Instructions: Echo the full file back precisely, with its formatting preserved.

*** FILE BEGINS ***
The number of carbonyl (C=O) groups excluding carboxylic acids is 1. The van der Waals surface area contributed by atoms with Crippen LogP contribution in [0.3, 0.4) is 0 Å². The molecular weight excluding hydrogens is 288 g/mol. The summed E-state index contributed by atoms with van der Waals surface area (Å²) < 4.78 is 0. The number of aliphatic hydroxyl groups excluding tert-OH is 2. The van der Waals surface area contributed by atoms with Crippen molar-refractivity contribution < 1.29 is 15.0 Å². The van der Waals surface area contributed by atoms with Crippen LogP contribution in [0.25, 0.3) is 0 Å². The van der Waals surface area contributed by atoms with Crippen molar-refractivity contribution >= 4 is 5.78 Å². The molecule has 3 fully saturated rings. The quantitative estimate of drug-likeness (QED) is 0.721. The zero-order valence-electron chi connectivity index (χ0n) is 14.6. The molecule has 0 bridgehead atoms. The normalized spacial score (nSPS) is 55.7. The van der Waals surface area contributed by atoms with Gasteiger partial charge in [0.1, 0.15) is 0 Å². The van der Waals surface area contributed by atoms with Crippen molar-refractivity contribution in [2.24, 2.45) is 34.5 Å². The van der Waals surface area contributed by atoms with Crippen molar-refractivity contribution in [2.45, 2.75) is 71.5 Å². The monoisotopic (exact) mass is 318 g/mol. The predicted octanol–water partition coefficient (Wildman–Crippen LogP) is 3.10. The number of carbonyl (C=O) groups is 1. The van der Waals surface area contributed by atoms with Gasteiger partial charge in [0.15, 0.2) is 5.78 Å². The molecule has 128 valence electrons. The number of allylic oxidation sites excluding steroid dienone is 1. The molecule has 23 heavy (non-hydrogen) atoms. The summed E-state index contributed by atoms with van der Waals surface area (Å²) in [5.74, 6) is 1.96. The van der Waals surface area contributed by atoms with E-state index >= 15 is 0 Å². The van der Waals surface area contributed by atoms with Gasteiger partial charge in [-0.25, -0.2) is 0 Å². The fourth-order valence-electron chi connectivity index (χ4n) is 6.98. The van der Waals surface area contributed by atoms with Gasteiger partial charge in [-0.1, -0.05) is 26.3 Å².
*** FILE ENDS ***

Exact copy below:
The number of carbonyl (C=O) groups excluding carboxylic acids is 1. The van der Waals surface area contributed by atoms with Crippen LogP contribution in [0.3, 0.4) is 0 Å². The molecular weight excluding hydrogens is 288 g/mol. The summed E-state index contributed by atoms with van der Waals surface area (Å²) < 4.78 is 0. The number of aliphatic hydroxyl groups excluding tert-OH is 2. The van der Waals surface area contributed by atoms with Crippen molar-refractivity contribution < 1.29 is 15.0 Å². The van der Waals surface area contributed by atoms with Crippen LogP contribution in [0.25, 0.3) is 0 Å². The van der Waals surface area contributed by atoms with Crippen molar-refractivity contribution >= 4 is 5.78 Å². The molecule has 3 fully saturated rings. The quantitative estimate of drug-likeness (QED) is 0.721. The zero-order valence-electron chi connectivity index (χ0n) is 14.6. The molecule has 0 bridgehead atoms. The normalized spacial score (nSPS) is 55.7. The van der Waals surface area contributed by atoms with Gasteiger partial charge in [0.1, 0.15) is 0 Å². The van der Waals surface area contributed by atoms with Crippen molar-refractivity contribution in [2.24, 2.45) is 34.5 Å². The van der Waals surface area contributed by atoms with Crippen molar-refractivity contribution in [2.45, 2.75) is 71.5 Å². The monoisotopic (exact) mass is 318 g/mol. The predicted octanol–water partition coefficient (Wildman–Crippen LogP) is 3.10. The number of carbonyl (C=O) groups is 1. The van der Waals surface area contributed by atoms with Gasteiger partial charge in [0.15, 0.2) is 5.78 Å². The molecule has 128 valence electrons. The number of allylic oxidation sites excluding steroid dienone is 1. The molecule has 23 heavy (non-hydrogen) atoms. The summed E-state index contributed by atoms with van der Waals surface area (Å²) in [5.74, 6) is 1.96. The van der Waals surface area contributed by atoms with E-state index >= 15 is 0 Å². The van der Waals surface area contributed by atoms with Gasteiger partial charge in [-0.25, -0.2) is 0 Å². The fourth-order valence-electron chi connectivity index (χ4n) is 6.98. The van der Waals surface area contributed by atoms with Gasteiger partial charge in [-0.1, -0.05) is 26.3 Å².